Law enforcement track cellphones without warrants. "Warrant-less search"
Rob Houglum. We the People Monday, April 23, 2012
In Aug 2011 the ACLU issued public documentation requests to over 380 state and local law enforcement agencies and found that nearly all the departments that replied tracked cellphones, most without warrants.
The vast majority of the 200 agencies that answered engaged in some cellphone tracking. Only a few those claimed they frequently seek warrants and demonstrate possible cause before tracking cellphones, according to the ACLU report.
Most law enforcement agencies stated that they track phones to analyze crimes, while others claimed they use tracking only in emergencies like a missing people case. Only 10 agencies said they never use telephone tracking.
Some law enforcement agencies provided enough paperwork to paint a detailed picture of phone tracking activities. As an example, Raleigh, North Carolina, tracks masses of cellphones per year primarily based on invoices from telephone corporations. In Wilson County, North Carolina, police obtain historic tracking info where it's "relevant and material" to an ongoing investigation, the standard the ACLU notes is lower than probable cause.
Police in Lincoln, Nebraska, get GPS location information on phones without demonstrating possible cause. GPS location info is rather more definite than cell tower location info, according to the ACLU.
Additionally, the ACLU observes that cellphone tracking has gotten so common that mobile phone corporations have manuals that explain to police what info the firms store, how much they charge for access to info and what's needed for police to access it.
But some law enforcement agencies do seek warrants and likely cause before tracking phones. Police in the County of Hawaii, Hawaii, Wichita, Kansas and Lexington, Kentucky, do look for a warrant and possible cause.
The ACLU says that if "police departments can protect both public safety and privacy by meeting the warrant and possible cause wants, then certainly other agencies can as well."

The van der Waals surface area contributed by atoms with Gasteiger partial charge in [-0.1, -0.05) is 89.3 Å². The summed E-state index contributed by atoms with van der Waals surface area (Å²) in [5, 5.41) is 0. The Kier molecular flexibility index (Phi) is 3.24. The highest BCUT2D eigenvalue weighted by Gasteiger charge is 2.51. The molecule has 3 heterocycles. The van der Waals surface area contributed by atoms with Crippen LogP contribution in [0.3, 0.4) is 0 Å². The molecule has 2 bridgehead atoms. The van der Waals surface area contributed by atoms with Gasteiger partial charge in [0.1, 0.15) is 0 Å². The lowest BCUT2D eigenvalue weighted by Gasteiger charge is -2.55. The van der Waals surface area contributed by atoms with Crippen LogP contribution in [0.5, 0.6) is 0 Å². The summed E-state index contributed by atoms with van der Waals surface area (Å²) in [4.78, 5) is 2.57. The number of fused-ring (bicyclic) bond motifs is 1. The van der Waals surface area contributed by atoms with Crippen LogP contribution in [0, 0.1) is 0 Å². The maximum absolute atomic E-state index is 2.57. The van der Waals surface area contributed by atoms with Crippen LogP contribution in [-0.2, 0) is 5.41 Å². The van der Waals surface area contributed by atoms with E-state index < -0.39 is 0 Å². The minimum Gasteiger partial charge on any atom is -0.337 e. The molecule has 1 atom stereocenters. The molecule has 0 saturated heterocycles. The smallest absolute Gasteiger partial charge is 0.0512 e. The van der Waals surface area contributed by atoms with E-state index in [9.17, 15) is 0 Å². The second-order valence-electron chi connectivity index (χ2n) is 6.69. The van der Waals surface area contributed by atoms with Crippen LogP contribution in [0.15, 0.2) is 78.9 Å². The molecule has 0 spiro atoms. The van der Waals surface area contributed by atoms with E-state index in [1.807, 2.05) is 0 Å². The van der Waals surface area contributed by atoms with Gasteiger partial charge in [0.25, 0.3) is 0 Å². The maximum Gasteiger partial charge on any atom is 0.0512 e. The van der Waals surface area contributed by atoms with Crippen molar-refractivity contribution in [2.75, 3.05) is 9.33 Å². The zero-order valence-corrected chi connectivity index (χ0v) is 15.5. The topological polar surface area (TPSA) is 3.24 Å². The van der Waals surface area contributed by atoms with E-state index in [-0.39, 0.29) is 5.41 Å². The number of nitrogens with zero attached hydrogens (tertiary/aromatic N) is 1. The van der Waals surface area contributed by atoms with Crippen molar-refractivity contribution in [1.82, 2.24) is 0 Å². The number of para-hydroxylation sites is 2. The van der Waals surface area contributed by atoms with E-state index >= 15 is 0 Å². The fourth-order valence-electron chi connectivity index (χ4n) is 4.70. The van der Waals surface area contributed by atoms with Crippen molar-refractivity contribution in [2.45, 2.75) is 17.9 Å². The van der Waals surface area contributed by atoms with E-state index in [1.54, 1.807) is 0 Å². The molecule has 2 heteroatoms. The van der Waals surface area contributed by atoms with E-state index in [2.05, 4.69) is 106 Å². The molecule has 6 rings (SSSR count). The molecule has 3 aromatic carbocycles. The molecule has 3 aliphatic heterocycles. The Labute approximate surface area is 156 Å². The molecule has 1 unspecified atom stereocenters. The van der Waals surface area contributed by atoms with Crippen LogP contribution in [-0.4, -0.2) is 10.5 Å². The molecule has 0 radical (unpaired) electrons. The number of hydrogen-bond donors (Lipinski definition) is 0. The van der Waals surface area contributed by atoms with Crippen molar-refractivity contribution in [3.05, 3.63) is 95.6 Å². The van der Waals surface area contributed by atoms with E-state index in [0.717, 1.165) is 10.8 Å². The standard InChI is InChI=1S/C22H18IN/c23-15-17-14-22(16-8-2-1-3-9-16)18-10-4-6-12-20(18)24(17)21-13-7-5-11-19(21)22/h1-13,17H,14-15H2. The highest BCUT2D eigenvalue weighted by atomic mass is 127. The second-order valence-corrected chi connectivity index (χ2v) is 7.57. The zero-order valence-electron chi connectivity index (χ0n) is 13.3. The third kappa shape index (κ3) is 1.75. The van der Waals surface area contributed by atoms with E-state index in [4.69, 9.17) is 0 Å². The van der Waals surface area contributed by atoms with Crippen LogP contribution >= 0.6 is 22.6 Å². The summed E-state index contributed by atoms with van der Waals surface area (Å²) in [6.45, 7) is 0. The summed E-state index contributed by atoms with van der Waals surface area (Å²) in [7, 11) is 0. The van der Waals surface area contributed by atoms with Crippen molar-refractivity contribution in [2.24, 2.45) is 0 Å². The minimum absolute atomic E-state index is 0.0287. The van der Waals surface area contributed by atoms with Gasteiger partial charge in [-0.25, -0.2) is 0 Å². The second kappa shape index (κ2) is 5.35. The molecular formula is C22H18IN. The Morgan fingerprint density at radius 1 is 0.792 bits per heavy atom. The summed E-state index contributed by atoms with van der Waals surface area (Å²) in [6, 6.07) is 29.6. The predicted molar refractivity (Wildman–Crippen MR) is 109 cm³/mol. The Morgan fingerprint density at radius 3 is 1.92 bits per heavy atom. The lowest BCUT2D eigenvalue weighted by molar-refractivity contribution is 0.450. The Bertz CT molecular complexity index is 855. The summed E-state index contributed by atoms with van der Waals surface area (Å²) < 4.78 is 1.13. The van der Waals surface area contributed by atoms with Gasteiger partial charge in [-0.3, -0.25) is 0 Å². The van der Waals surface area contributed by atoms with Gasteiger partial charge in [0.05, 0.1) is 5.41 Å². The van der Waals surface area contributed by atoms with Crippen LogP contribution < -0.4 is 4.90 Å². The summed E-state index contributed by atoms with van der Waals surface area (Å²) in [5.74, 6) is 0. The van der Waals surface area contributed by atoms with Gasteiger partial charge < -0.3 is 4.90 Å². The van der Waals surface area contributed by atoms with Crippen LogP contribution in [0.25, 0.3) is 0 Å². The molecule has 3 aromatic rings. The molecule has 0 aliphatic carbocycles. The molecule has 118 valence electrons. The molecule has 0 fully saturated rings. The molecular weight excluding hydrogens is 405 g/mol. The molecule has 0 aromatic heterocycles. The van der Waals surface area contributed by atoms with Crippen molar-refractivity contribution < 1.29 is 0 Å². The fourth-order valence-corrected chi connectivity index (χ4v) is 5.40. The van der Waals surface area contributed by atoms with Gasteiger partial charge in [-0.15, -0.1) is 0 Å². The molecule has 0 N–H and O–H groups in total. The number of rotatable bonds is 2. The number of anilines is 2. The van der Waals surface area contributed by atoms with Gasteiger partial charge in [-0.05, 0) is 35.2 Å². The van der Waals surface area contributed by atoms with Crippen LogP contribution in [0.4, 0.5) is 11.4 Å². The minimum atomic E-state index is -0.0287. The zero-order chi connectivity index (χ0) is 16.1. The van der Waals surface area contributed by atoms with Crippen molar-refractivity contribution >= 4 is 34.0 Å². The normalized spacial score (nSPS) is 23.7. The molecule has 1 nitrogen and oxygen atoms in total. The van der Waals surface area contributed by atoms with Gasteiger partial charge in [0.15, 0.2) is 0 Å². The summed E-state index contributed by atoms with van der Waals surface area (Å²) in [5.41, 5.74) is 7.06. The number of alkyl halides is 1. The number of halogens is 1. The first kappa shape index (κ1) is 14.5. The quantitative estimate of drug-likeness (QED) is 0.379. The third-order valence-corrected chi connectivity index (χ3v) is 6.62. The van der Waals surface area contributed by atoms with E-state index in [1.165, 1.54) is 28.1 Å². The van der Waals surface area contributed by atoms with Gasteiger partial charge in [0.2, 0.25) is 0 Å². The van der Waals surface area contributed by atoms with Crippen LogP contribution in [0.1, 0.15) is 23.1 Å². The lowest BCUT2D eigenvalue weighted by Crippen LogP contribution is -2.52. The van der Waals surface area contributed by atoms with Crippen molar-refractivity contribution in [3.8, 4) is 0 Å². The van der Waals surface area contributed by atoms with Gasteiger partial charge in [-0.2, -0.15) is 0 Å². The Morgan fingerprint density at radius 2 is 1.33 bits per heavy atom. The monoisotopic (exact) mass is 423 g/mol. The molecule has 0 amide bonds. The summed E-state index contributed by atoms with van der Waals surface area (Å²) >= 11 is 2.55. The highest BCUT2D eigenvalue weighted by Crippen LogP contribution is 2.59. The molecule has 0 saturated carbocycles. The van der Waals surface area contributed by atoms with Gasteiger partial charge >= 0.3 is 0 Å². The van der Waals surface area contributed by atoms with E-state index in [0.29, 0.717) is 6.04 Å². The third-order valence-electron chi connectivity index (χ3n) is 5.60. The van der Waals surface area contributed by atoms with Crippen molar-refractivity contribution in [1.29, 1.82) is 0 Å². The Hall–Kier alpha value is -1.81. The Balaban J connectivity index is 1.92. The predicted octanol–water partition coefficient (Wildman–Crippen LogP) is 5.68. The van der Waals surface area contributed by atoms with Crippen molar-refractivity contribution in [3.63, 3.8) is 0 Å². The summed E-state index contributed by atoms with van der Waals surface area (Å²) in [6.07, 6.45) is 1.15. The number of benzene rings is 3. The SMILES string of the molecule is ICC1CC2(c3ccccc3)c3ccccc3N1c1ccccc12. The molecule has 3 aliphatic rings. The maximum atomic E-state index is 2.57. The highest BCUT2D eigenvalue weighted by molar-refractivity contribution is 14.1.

The civil liberties organization argues that phone firms have made transparency worse by hiding how long they store location data. As an example, Sprint keeps tracking records for as many as 24 months and ATT maintains records from July 2008, according to the U.S. Department of Justice.
In a public communication to wireless carriers, the ACLU implores them to "stop typically keeping data about your customers' location history that you should happen to collect as a side-product of how mobile technology works," and asks them to make public how info is being kept and give purchasers more control of how their info is used.
The ACLU is not alone in its concern. Members of both chambers of Congress have introduced legislation that would require law enforcement agencies to obtain a warrant before tracking mobile phone information. The act, known as the Geolocation Privacy and Surveillance ( GPS ) Act, has bipartisan support but has not yet moved out of committee.
"Law enforcement, in my mind, has overstepped its bounds and thrown out many of our 4th Amendment rights," claimed Utah Republican Rep. Jason Chaffetz.
Another effort is being manufactured by Vermont Democratic Sen. Patrick Leahy, to update the 1986 Electronic Communications Privacy Act ( ECPA ), which includes "a warrant need for real-time tracking, though not for historical location information."
"I believe the American public merits and expects a degree of personal privacy," asserted Chaffetz. "We in America do not work on a presumption of guilt."
Tags: ACLU, GPS, Warrant-less search